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\end{isabelle}
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Natural number subtraction has few
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nice properties; often you should remove it by simplifying with this split
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rule.
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\begin{isabelle}
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P(a-b)\ =\ ((a<b\ \isasymlongrightarrow \ P\
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0)\ \isasymand \ (\isasymforall d.\ a\ =\ b+d\ \isasymlongrightarrow \ P\
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d))
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\rulename{nat_diff_split}
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\end{isabelle}
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For example, splitting helps to prove the following fact.
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\begin{isabelle}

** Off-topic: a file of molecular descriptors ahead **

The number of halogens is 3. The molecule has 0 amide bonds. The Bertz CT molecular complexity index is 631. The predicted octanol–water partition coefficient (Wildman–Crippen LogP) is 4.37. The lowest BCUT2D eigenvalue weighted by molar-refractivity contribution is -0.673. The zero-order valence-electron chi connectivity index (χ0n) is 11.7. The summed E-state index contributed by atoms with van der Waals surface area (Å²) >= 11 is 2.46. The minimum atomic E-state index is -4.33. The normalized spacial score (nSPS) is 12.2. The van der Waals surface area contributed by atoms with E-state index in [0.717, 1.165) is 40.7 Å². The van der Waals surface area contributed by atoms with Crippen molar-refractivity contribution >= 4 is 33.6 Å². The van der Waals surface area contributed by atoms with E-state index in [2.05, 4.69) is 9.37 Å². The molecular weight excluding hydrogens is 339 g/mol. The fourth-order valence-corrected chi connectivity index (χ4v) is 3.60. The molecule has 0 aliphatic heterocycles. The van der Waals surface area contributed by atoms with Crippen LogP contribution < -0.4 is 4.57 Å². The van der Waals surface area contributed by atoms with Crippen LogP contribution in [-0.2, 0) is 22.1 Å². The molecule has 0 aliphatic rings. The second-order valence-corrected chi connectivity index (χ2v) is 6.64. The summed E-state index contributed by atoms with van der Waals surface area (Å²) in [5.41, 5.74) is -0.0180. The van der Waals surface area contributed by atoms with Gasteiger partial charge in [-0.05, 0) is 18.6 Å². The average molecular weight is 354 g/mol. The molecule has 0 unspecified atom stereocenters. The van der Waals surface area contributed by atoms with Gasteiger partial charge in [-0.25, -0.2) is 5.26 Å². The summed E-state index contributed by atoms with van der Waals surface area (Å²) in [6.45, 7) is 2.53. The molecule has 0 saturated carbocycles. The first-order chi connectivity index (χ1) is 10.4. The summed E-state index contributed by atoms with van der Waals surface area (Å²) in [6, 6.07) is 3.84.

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\isacommand{lemma}\ "(n\ -\ 2)\ *\ (n\ +\ 2)\ =\ n\ *\ n\ -\ (4::nat)"\isanewline
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\isacommand{apply}\ (simp\ split:\ nat_diff_split,\ clarify)\isanewline
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\ 1.\ \isasymAnd d.\ \isasymlbrakk n\ <\ 2;\ n\ *\ n\ =\ 4\ +\ d\isasymrbrakk \ \isasymLongrightarrow \ d\ =\ 0
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\end{isabelle}
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The result lies outside the scope of linear arithmetic, but
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 it is easily found